When I meet a client for the first time, my initial aim is to develop a collaborative working relationship. My belief (supported by academic research into what makes counselling effective) is that a supportive working relationship is vital to helping my clients clarify and ultimately achieve their goals. My Windsor room is set out like a lounge room, with comfortable seats and indirect lighting. There is no large table between my clients and myself.

Nathan Kotler

How I Work with Clients

Our initial session is a conversation. I don’t write notes during the session. I focus totally on my client. I listen. I work to understand the issues, thoughts, beliefs, feelings, conflicts, behaviours, roles and relationships of the person I am sitting with. I work to understand their world through their eyes. I discuss with my client what I am learning and together we explore the layers of issues. My client knows how I am reacting to their story as it unfolds, and we work together to develop a common understanding.

My aim is for the client to end their first session having gained something – the beginnings of a new productive relationship, a new idea to think about, a new insight, something that will make a difference. My aim for the first session is that it will be more than a recitation of past events and experiences.

The client takes control of the sessions by setting the agenda for our conversations. I walk with the client in the direction in which I am led.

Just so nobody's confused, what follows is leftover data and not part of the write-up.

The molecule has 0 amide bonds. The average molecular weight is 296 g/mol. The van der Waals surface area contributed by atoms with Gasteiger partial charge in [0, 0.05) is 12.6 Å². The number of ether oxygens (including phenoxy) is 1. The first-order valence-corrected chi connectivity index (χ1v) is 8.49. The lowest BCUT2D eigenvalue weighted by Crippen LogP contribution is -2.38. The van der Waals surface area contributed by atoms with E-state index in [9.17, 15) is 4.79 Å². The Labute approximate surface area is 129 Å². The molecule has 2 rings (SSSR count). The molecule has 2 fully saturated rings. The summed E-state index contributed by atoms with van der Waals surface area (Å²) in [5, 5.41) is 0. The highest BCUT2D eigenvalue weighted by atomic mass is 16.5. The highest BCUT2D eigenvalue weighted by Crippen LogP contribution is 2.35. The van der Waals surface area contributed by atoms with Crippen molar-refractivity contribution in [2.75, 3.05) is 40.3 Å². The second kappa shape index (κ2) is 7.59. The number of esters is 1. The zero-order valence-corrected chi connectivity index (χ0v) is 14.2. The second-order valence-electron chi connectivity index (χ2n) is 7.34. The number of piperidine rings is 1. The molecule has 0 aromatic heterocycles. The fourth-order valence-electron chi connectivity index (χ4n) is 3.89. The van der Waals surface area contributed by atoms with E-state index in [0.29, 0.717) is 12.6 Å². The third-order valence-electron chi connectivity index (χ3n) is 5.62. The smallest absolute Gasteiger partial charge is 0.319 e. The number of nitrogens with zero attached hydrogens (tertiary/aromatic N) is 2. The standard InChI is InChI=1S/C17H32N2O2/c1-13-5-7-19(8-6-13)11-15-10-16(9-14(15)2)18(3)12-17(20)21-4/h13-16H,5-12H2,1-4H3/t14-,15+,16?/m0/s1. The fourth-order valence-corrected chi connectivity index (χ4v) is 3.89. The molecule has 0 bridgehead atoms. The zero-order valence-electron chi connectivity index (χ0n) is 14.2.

I am responsible for being present at the agreed time, containing the sessions to their time length, and helping the client become aware of the thoughts, beliefs, conflicts and feelings underlying their behaviours. I also work to help clients contain their thoughts and feelings, both in and out of the counselling session.

My overall aim is to help my clients function in a better way in the present. The present is the important reality to focus on. The past is only useful if it shines a clarifying light on the present. My sessions do not have to consist of endless amounts of “archaeology”, to uncover the past. The past shows us patterns of behaviours and can help us understand the reason for those behaviours. The present is where the behaviours need to change.

The sessions usually develop a practical focus in which strategies for change are eventually developed, implemented and reviewed. I then can become a life-coach as well as a relationship coach. Obstacles are analysed and we work to overcome them, gaining a deeper understanding of the issues involved as we progress.

In learning new behaviours, an analogy that I help my clients understand is of a person first learning to ride a two-wheel bicycle. The learning involves getting on, and falling off. Falling off is part of the learning. We eventually start to understand why we fall off and then can stay on for increasingly longer periods of time. Therefore I help my clients;

  1. Become realistic about their expectations of which new behaviours they can try;
  2. Increase their motivation to try, and
  3. Learn from each attempt so that the next attempt will be more successful.

For change of long-term behaviours to be successful, change has to happen slowly and gradually.

How I Can Help You